Photo By Alex Boerner
Protesters outside the Durham County Detention Facility
The Durham County Sheriff's Office says users are responding well to a video visitation system put in place at the county jail in October.
The agency surveyed eighty-six video visitation users during a month-long period (about a third of the total who used the technology) and released the results
of those surveys today. Nearly 92 percent of those surveyed said they would use the technology again.
According to the survey, users gave high marks to the video and audio quality of the free service. Currently, users must go to the Durham County Detention Center to access the system, which allows them to video chat with detainees.
The Sheriff's Office is considering whether to add remote visits, allowing people to video call inmates from a mobile device or computer. Eighty-three percent of respondents said they would be interested in that feature.
"The Agency is sensitive to the financial demands placed on families," the Sheriff's Office said in a press release. "For this reason, the Sheriff’s Office has not yet decided to offer at-home remote visits which could require a user fee."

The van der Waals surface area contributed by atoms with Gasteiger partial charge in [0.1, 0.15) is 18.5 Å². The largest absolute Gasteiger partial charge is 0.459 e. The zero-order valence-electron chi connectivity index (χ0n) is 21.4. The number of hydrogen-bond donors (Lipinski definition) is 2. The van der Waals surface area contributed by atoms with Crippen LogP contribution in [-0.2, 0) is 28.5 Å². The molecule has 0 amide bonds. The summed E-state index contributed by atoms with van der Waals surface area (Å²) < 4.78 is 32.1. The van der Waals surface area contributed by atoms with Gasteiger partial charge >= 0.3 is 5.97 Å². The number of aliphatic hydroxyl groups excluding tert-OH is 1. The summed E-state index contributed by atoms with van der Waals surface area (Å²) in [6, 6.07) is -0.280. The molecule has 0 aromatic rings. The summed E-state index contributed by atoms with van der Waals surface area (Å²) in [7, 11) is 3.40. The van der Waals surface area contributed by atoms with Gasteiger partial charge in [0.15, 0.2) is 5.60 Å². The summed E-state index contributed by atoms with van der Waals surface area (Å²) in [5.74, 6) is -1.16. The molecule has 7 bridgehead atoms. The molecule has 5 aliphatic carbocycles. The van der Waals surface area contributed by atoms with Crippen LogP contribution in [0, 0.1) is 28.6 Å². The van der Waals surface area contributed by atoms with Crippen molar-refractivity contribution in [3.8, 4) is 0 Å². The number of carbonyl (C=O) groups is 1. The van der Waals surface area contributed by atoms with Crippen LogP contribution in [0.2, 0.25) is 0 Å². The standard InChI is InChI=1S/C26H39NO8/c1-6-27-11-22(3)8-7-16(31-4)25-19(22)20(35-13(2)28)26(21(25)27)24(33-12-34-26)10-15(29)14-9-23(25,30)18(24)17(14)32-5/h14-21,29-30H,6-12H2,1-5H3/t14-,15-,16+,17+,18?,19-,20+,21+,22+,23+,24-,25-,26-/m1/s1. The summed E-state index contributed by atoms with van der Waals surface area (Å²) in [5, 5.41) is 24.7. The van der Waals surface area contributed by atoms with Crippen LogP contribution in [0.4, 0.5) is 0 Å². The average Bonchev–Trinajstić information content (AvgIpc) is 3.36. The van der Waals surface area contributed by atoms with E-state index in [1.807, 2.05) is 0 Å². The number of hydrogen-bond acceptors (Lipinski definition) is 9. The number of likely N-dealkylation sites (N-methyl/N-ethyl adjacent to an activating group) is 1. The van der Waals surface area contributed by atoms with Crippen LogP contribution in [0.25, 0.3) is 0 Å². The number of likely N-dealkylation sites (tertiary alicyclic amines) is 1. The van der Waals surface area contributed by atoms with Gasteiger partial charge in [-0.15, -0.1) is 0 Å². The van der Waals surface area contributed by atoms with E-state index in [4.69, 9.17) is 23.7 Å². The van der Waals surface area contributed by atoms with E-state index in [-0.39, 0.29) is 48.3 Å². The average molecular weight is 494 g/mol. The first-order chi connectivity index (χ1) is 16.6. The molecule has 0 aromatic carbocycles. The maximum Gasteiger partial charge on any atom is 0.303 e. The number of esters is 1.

According to the Sheriff's Office, there were 834 in-person visits and 252 video visits during the first month of video visitation.
The roll-out of video visitation has been met with concern
that the technology would eventually replace in-person visitation altogether, as it has in many other jails
The Sheriff's Office has said it has no plans to eliminate in-person visitation. The Durham County Board of Commissioners has said the service should only be used in addition to in-person visits, and the Durham Humans Relations Commission, issuing recommendations for how to improve the jail, urged the Sheriff's Office to keep in-person visits. Heeding concerns from detainees, the Inside-Outside Alliance has held regular protests
against video visitation.
The Sheriff's Office says video visitation allows for more frequent, longer visits and could lead to more technology at the jail, like tablets for detainees.
“We'll continue asking video visitation users how their visits with their loved ones are going," said Sheriff Mike Andrews. "Overall, the new technology is turning out to be a very helpful option for visitors. We want to thank all the people who shared their thoughts as we consider whether to offer remote visitation.”